German auto giant Volkswagen has secured an exclusive contract with Canada that could be worth more than $13 billion over the next 10 years to build an electric-vehicle battery plant in southwestern Ontario.
“This is going to be a game changer,” Industry Minister François-Philippe Champagne said in Ottawa Thursday.
Champagne made a formal pitch to Volkswagen in Germany last fall, and in March, the company announced it had chosen the city of St. Thomas, Ont., to build its first overseas gigafactory.
The plant, which will be operated by Volkswagen’s battery company PowerCo, marks the first manufacturing presence in Canada for the world’s largest automaker.
PowerCo chairman Thomas Schmall told reporters a month ago that it looked at 200 different parameters in making its site selection. The United States had an edge on proximity to vehicle manufacturing because Canada has no Volkswagen plant.
But Canada had the edge on raw materials — namely the minerals and metals needed for the batteries — as well as an abundance of clean power.
It was also known that Canada and Ontario had both put money on the table to lure Volkswagen, but until now, neither had disclosed exactly how much. A big announcement is planned Friday in St. Thomas on Friday, where further information, including the expected number of jobs, is expected to be shared.
Champagne provided some of the details ahead of that in an interview with Bloomberg News, and The Canadian Press has verified the information.
The contract will include an upfront capital investment of $700 million and production subsidies for every battery the company makes and sells, amounting up to $13 billion over a decade.
Finance Minister Chrystia Freeland, who was in Pickering, Ont., on a post-budget tour promoting investments in non-emitting electricity, said the budget’s big investments, including in the Volkswagen plant, are critical to maintaining Canada’s position in the clean-tech industrial revolution.
“I think it’s important for us, all of us, to appreciate how significant the economic shift in the world is right now,” she said.
“As a government, we are absolutely determined that Canada is going to get its fair share of that new clean industrial economy.”
She said that means investing to help build more clean electricity, but it also means keeping Canada as a major car-producing nation.
“That’s why the VW investment is so important,” she said.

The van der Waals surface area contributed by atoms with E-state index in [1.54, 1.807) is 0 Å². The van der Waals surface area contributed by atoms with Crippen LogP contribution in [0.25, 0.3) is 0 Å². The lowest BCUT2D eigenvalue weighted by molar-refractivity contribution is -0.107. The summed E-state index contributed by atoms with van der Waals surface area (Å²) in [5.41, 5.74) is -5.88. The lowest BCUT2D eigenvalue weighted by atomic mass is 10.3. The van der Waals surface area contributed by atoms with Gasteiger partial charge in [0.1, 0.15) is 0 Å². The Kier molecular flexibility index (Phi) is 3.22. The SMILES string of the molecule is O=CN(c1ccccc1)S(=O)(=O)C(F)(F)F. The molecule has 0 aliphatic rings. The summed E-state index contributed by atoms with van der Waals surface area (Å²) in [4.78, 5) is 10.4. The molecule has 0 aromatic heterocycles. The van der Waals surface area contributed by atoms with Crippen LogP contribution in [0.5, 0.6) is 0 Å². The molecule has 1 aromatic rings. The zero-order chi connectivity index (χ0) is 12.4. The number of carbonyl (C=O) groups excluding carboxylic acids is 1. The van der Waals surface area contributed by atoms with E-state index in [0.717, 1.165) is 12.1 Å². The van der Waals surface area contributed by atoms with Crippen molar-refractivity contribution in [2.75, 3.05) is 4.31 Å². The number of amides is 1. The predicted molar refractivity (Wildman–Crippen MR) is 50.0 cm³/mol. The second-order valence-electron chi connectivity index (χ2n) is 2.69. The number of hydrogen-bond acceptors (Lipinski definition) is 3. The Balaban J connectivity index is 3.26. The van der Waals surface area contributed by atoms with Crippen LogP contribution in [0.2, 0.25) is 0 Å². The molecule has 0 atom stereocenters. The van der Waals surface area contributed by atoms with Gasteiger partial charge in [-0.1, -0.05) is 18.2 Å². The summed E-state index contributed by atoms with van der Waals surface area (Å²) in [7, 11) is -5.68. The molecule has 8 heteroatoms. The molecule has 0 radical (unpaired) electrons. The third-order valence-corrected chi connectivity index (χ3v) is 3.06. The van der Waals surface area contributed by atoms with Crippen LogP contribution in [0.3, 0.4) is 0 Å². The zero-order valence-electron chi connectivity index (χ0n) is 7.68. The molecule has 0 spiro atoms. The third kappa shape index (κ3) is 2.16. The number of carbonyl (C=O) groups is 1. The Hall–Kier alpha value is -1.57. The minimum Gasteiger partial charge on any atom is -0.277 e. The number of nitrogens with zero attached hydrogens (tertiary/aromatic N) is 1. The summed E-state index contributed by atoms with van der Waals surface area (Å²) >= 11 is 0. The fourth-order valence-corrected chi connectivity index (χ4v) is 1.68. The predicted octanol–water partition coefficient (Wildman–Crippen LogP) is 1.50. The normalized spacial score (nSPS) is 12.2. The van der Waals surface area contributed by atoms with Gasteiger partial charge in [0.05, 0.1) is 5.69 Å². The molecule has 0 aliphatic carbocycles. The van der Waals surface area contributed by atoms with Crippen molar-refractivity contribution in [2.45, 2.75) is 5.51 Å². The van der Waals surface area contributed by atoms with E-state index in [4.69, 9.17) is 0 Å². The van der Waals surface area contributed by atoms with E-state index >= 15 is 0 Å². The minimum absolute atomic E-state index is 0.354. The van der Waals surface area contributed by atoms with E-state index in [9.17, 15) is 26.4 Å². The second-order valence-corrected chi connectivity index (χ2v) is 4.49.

Champagne said Canada will also get its investment back in five years, from the job creation and spill over effects the new plant will have. And only the $700 million is an up front cost.
Nothing else gets spent until the plant is built and making batteries, he said.
“Only if — if and when — they ever produce and sell a cell for a battery … then you provide support,” said Champagne.
The subsidies will not be in the form of tax credits but are designed to match what Volkswagen could have received had it chosen a site in the United States to build its new plant.
The U.S. Inflation Reduction Act, which passed last year, set a new high bar for government investments in clean-tech companies, including electric-vehicle makers and the battery supply chain needed to power them.
A federal source with knowledge of the deal told The Canadian Press the contract with Volkswagen will pay the subsidies based on a formula that matches the U.S. legislation, and that the subsidies will only remain in place as long as that law is in effect.
If at any point the U.S. subsidies on offer decline or are eliminated, Canada’s contract with Volkswagen will be amended to reflect that.
When the Volkswagen plant was first confirmed in March, opposition parties were quick to demand an explanation of what Canada was paying for it — and proof it was worth it.
But parties were silent on the matter during question period Thursday and did not ask a single question about the deal.
NDP auto critic Brian Masse, whose riding in Windsor West is among the most heavily dependent on the auto sector, did issue a written statement via email, demanding that the government show how the deal will benefit workers, as well as the company.
“To fight the climate crisis and secure Canada’s economic future, Canada needs to be a leader in producing electric vehicles with good-paying union jobs as a requirement for any contracts,” he said.
The PowerCo plant will cost $7 billion to construct. It is the third gigafactory the company is building, following the first in Salzgitter, Germany and a second in Valencia, Spain.
PowerCo was just announced last year as a Volkswagen offshoot to make a unified type of battery that can be used in electric vehicles across Volkswagen’s brands.
It is expected that the batteries made in St. Thomas will be shipped to Volkswagen’s plant in Chattanooga, Tenn., which began making Volkswagen’s ID.4 crossover electric SUV last year.
Some of them may eventually also go to a new plant being built in Colombia, S.C., where Volkswagen’s subsidiary Scout Motors plans to start making electric trucks and SUVs in 2026.